Babies are celebrated (pre- or post-birth) in all sorts of beautiful and fascinating ways around the world. Here are just a few of the baby shower and welcoming traditions in Canada and abroad — we hope they'll remind you of what a shared blessing newborns are for the whole community. Perhaps they'll even inspire you to plan your next shower!
In the Hindu tradition, a godh bhari (lap filling) ceremony is held in the seventh month of pregnancy. Well-wishers individually greet the pregnant mom and fill a bowl in her lap with symbols of fertility and prosperity: dried fruits, nuts and coconuts. The tradition is meant to bestow blessings as well as to satisfy a pregnant mother’s growing appetite, explains Swati Saxena Jain, a new mom based in Guelph, Ontario.
“Stork parties,” as baby showers are called, are often surprises. Sheila Yabo’s colleagues planned a sneaky office party for her and another pregnant co-worker. “I asked ‘Where is everyone going?’ and they said ‘meetings’ and I’m like, ‘What meetings?’” she laughs. Yabo’s shower included gifts and games, including one where each guest cut a piece of yarn in estimation of the women’s belly girth.Photo: subman/iStockphoto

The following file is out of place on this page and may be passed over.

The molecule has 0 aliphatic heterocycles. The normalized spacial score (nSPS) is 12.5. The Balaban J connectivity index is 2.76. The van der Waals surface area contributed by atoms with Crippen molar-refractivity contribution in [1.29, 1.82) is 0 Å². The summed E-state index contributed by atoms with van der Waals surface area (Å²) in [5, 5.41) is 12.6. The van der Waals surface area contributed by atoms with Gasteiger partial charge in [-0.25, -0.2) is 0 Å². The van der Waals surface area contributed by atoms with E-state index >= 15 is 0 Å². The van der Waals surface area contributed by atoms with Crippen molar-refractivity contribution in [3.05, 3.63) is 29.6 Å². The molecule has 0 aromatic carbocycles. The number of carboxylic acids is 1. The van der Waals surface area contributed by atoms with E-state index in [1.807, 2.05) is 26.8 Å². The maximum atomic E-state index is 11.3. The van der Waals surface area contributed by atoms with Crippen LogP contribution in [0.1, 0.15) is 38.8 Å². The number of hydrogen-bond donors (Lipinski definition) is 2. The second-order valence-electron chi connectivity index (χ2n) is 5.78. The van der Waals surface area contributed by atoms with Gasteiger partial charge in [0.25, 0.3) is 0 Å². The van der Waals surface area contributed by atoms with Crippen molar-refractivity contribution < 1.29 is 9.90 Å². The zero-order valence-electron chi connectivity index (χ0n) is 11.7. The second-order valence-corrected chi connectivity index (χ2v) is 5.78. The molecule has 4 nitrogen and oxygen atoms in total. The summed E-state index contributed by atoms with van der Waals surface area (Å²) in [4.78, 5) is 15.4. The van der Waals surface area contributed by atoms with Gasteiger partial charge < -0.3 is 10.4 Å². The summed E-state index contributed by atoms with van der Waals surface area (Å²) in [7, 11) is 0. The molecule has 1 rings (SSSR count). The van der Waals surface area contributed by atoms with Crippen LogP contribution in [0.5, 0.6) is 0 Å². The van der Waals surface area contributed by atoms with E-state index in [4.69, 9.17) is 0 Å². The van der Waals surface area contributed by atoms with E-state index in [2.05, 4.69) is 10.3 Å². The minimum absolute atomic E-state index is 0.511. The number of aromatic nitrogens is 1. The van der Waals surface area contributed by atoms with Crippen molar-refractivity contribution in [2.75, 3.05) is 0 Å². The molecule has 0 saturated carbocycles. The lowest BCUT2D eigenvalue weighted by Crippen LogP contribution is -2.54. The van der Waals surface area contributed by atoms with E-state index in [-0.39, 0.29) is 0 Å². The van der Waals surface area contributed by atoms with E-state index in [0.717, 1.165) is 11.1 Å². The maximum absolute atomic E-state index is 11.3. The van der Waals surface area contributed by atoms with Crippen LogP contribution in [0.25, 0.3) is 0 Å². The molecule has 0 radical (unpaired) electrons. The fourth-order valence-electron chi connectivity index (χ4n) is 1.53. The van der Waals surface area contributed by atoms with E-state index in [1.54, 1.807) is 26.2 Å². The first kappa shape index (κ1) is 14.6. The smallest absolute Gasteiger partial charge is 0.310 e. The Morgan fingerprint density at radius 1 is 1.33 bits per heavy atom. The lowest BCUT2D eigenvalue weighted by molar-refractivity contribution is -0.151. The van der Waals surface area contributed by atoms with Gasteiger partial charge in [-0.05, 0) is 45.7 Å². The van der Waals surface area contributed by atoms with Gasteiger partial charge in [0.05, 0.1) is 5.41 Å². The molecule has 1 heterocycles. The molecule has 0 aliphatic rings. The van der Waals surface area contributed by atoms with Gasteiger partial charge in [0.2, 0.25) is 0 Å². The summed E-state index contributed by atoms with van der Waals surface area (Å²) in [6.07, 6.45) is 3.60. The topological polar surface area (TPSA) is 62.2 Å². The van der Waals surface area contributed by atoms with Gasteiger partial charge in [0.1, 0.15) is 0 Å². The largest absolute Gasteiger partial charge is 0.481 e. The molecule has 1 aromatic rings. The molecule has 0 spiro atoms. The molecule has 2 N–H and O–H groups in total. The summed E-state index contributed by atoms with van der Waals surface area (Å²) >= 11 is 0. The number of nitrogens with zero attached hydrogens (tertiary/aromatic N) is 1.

Chinese families see it as taboo to have a baby shower before the birth, says Tulip Man, a Toronto-born mom of Chinese heritage who now lives in Hong Kong. Indeed, given the poor availability of maternal health services up until recently and even still in many developing countries, numerous cultures wait to celebrate babies until after they’re born.
In China, baby-welcoming parties are held on the evening of the first (or, increasingly, second) full moon after the baby’s birth. Several-course dinners are served, and friends and family bring money in red envelopes to pass on good luck to the parents.
Aboriginal families in Canada rarely have showers before the birth but often hold a “naming ceremony” for newborns and a “walking out ceremony” when the child is beginning to walk, says Jennifer Johnson, a Toronto-based midwife and mom of Cree-Métis heritage. Often, guests bring gifts that the child can use later in life. “If you want the baby to be a really good writer, for example, you would bring writing material,” says Johnson.Photo: Mona Makela/iStockphoto
Like in the Hindu tradition, dry some fruit, make some nut squares, indulge in rich foods. It’s for the baby, right?
Like in the South African tradition, think of mom, too! She won’t likely have time for the spa, so at-home relaxation products are a nice little treat.
Have fun with food dye to brighten up the baby shower spread, keeping in mind that in Chinese tradition, white is equated with misfortune and red with good luck.
Struggling with whether the newborn needs another sleeper or bib? Why not think like the Aboriginal tradition and give a meaningful gift the child will cherish later in life?
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